As COVID-19 Spreads, Meals on Wheels People Adapts to Continue Serving Seniors

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Meals on Wheels People volunteers serve 8,000 area seniors each week. Photo by Tom Cook.


The Meals on Wheels People non-profit has always delivered meals to home-bound seniors (thus, the “wheels”) along with serving congregate meals in senior centers in Multnomah, Washingon and Clark counties, but now the organization is only providing home deliveries because of the coronavirus pandemic, according to Julie Piper Finley, director of communication and public relations.

But first and foremost, Piper Finley wants everyone to know that people over the age of 60 qualify to utilize the service. “People think this is only for poor people,” she said, noting that no senior seeking the meal service has been turned away, and the service starts 48 hours after they sign up.

“Pre-pandemic, we had two programs going – the Meals on Wheels home deliveries and serving meals in two dozen neighborhood dining centers, but those closed at the end of March,” Piper Finley said.

“They probably won’t reopen until there is a vaccine, so we are probably looking at a year. We are using an abundance of caution in not exposing vulnerable seniors to the coronavirus.”

So the non-profit underwent a transformation, adding new Meals on Wheels routes and quickly gearing up from serving 5,000 meals a day to 8,000 per day. It also stopped delivering fresh meals every weekday and instead delivers seven meals once a week to limit the exposure of seniors to the drivers. “That is a big, big change,” Piper Finley said.

“We used to deliver every day Monday through Friday, and people had to be home between 10:30 and 12:30 because we don’t leave food on the front porch. With a delivery only one day a week, this gives seniors more flexibility.”

Meals on Wheels People stopped hot meal deliveries a couple years ago, according to Piper Finley, with a typical meal consisting of an entree and vegetable plus a roll, salad and dessert. Now recipients get two fresh meals every week and the rest are frozen.

“They also get a loaf of bread, fresh fruits and vegetables, and a quart of milk,” Piper Finley said. “Now we’re adding hard-boiled eggs, cottage cheese, peanut butter and potatoes as they come in.”

Another big change is how drivers get the meals to deliver. They used to go into the senior centers to pick up their day’s deliveries, and at the Tigard Senior Center, for example, they would come early, grab a cup of coffee and sit around and chat with other drivers until their load was ready.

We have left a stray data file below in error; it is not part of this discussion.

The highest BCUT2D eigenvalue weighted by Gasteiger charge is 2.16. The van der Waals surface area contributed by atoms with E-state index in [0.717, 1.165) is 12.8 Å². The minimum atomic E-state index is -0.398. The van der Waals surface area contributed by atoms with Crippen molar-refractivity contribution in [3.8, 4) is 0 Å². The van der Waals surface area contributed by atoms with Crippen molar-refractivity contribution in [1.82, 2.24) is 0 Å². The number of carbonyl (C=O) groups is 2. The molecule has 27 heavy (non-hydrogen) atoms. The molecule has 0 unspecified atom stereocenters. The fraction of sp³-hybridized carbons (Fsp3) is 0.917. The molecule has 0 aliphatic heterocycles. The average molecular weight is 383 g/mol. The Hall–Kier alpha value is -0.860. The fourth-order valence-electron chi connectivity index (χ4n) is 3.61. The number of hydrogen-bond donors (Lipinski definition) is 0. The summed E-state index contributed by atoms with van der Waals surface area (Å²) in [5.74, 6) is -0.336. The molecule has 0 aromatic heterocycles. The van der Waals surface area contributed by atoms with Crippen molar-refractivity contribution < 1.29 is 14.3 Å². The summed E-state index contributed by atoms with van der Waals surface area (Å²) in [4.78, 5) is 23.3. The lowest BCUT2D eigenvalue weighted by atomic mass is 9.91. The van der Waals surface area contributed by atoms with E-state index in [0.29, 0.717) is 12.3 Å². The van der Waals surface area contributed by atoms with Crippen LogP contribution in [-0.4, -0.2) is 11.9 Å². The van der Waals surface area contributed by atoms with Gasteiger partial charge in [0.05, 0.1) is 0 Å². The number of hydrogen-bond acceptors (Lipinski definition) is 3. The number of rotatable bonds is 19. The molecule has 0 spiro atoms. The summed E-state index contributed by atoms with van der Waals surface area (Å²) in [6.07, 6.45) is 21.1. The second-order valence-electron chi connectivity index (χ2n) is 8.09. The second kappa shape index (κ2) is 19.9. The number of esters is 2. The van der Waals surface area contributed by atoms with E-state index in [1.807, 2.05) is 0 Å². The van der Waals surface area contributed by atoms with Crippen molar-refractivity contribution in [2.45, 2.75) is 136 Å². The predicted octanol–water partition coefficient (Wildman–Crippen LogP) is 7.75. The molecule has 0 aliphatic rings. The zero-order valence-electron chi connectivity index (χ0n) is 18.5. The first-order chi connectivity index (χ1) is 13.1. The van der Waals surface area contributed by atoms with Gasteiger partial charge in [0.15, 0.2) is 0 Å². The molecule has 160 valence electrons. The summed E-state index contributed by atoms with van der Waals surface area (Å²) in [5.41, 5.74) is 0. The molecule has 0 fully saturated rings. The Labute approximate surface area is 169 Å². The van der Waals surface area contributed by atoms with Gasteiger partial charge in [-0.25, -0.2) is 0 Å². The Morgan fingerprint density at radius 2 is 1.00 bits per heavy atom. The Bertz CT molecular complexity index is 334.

“Now it is basically a drive-through operation,” Piper Finley said. “As drivers pull up in the parking lot, someone comes out and puts all the food into the back of their vehicle, and they drive off. You don’t get out of your car, and everyone wears masks.

“It is really sad that seniors are losing the daily contact they used to have with their drivers. So we started the Friendly Chat program. Anyone who wants the service can sign up, and someone will call you a couple times a week.

“When we asked for volunteers, nearly 1,000 people signed up, and we had 1,000 seniors who wanted the service, so we matched up people to chat. We try to steer them clear of hot-button topics like politics and religion or to go too deeply into health issues.

“This is a very popular program. Some volunteers call a couple people, and some of the people in the Friendly Chat program are also drivers.”

Piper Finley is already thinking ahead to the future, “when things return to ‘normal’ or what the new normal will be,” she said. “We just can’t predict when we will reopen as we are dealing with such a vulnerable population. Maybe we will give people options about how they want to get their meals.”

Luckily there have been no lay-offs “because we have had such an increase in meal production,” Piper Finley said. “The senior centers didn’t produce the food for Meals on Wheels deliveries as it was done in our 14,000-square-foot kitchen in Multnomah Village, which is one of the largest commercial kitchens in the state. Now our daily numbers have gone up so much.

“When we needed more drivers, we put out the call, and we got 1,800 new people within three weeks. It was overwhelming. Now we are in our ‘regular’ recruitment mode for both drivers and people to chat. Everyone has to go through a background check, which takes a couple weeks, so they can’t start right away.”

What does it cost to run this organization? “We have a $12 million annual budget,” Piper Finley said. “We get 38 percent of our budget through the federal Older Americans Act, and the rest is through fundraising. A lot of large corporations have stepped forward without even being asked. We have been fortunate.”

Meals on Wheels People is celebrating its 50th anniversary this year with a virtual gala Sept. 24 at 5:30 p.m. with a goal of raising $50,000. Festivities will kick off on a red carpet with hostess Poison Waters at 5 p.m. Gourmet meals may be ordered that will be delivered ahead of the event. For more information, visit www.mowp.org.